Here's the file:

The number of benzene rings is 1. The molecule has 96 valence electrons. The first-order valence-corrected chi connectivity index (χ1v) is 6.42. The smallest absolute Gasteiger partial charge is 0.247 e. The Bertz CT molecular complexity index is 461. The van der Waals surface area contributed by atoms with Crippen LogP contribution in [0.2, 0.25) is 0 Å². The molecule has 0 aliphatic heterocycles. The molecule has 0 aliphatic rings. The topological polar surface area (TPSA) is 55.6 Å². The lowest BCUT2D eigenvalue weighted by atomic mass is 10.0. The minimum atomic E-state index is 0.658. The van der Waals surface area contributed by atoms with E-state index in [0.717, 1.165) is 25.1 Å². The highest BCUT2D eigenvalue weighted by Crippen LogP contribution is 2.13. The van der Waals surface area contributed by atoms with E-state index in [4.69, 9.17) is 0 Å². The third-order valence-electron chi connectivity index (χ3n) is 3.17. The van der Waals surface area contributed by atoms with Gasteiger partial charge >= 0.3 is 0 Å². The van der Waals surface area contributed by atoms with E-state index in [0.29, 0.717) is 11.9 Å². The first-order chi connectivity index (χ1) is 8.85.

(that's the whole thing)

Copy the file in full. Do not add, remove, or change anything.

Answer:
The number of benzene rings is 1. The molecule has 96 valence electrons. The first-order valence-corrected chi connectivity index (χ1v) is 6.42. The smallest absolute Gasteiger partial charge is 0.247 e. The Bertz CT molecular complexity index is 461. The van der Waals surface area contributed by atoms with Crippen LogP contribution in [0.2, 0.25) is 0 Å². The molecule has 0 aliphatic heterocycles. The molecule has 0 aliphatic rings. The topological polar surface area (TPSA) is 55.6 Å². The lowest BCUT2D eigenvalue weighted by atomic mass is 10.0. The minimum atomic E-state index is 0.658. The van der Waals surface area contributed by atoms with E-state index in [0.717, 1.165) is 25.1 Å². The highest BCUT2D eigenvalue weighted by Crippen LogP contribution is 2.13. The van der Waals surface area contributed by atoms with E-state index in [4.69, 9.17) is 0 Å². The third-order valence-electron chi connectivity index (χ3n) is 3.17. The van der Waals surface area contributed by atoms with Gasteiger partial charge >= 0.3 is 0 Å². The van der Waals surface area contributed by atoms with E-state index in [0.29, 0.717) is 11.9 Å². The first-order chi connectivity index (χ1) is 8.85.